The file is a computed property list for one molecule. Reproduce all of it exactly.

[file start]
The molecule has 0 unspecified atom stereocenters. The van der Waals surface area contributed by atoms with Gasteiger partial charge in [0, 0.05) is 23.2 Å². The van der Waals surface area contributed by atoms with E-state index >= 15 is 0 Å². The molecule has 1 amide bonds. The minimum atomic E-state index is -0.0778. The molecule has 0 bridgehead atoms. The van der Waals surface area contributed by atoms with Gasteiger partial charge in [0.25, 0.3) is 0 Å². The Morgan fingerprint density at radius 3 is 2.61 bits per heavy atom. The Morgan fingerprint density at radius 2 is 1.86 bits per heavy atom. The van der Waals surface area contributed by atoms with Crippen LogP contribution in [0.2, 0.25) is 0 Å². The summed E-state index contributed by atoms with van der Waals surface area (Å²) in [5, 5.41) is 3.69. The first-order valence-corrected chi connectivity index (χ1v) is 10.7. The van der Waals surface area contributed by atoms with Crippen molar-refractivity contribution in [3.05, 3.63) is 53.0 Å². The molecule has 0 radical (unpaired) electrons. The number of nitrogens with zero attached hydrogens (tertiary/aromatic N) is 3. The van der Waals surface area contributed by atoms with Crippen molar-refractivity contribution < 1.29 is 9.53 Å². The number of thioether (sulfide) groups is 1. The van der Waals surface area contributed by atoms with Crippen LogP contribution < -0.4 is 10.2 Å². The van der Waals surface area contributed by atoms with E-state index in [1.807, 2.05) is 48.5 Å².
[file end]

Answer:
The molecule has 0 unspecified atom stereocenters. The van der Waals surface area contributed by atoms with Gasteiger partial charge in [0, 0.05) is 23.2 Å². The van der Waals surface area contributed by atoms with E-state index >= 15 is 0 Å². The molecule has 1 amide bonds. The minimum atomic E-state index is -0.0778. The molecule has 0 bridgehead atoms. The van der Waals surface area contributed by atoms with Gasteiger partial charge in [0.25, 0.3) is 0 Å². The Morgan fingerprint density at radius 3 is 2.61 bits per heavy atom. The Morgan fingerprint density at radius 2 is 1.86 bits per heavy atom. The van der Waals surface area contributed by atoms with Crippen LogP contribution in [0.2, 0.25) is 0 Å². The summed E-state index contributed by atoms with van der Waals surface area (Å²) in [5, 5.41) is 3.69. The first-order valence-corrected chi connectivity index (χ1v) is 10.7. The van der Waals surface area contributed by atoms with Crippen molar-refractivity contribution in [3.05, 3.63) is 53.0 Å². The molecule has 0 radical (unpaired) electrons. The number of nitrogens with zero attached hydrogens (tertiary/aromatic N) is 3. The van der Waals surface area contributed by atoms with Crippen molar-refractivity contribution < 1.29 is 9.53 Å². The number of thioether (sulfide) groups is 1. The van der Waals surface area contributed by atoms with Crippen LogP contribution < -0.4 is 10.2 Å². The van der Waals surface area contributed by atoms with E-state index in [1.807, 2.05) is 48.5 Å².